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March 5, 1898


JAMA. 1898;XXX(10):559. doi:10.1001/jama.1898.02440620047005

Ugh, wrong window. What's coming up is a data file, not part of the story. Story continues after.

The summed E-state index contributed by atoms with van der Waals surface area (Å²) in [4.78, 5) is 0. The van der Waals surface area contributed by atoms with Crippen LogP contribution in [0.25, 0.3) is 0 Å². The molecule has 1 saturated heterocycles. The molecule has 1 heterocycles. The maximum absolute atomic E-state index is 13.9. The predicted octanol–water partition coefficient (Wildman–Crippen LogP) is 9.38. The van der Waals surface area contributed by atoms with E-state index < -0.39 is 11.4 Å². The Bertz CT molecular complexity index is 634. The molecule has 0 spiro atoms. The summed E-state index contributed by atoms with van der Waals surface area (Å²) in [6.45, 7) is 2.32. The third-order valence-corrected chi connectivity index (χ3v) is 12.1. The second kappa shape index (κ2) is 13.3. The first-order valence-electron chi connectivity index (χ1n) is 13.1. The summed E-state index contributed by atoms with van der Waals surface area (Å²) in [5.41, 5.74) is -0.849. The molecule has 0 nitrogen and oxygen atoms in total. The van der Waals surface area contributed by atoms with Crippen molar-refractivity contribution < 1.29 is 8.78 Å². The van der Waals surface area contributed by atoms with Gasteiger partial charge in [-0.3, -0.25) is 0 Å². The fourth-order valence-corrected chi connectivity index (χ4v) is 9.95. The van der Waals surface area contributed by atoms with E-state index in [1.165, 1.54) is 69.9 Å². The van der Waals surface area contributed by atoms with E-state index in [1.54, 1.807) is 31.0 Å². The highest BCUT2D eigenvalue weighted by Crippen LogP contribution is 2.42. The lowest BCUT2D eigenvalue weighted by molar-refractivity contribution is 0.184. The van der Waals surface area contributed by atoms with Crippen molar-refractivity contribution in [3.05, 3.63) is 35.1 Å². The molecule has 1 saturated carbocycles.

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It is an interesting fact in clinical medicine that every infectious disease which attacks human beings in the vast majority of cases results in producing a more or less constant rise in bodily temperature. One would suppose that the poisons of one infection might irritate the heat centers in such a way as to cause an increased generation of heat, while other poisons would depress them to such an extent, or would so seriously interfere with oxidation processes in the body, that instead of the temperature rising above normal it would fall below it. It is true that in a certain number of cases where the infection is particularly malignant, and where the individual seems peculiarly susceptible, fall of temperature does follow the infection, the patient immediately passing into a condition of profound toxemia with symptoms resembling collapse, but these instances are so rare as to be practically curiosities in

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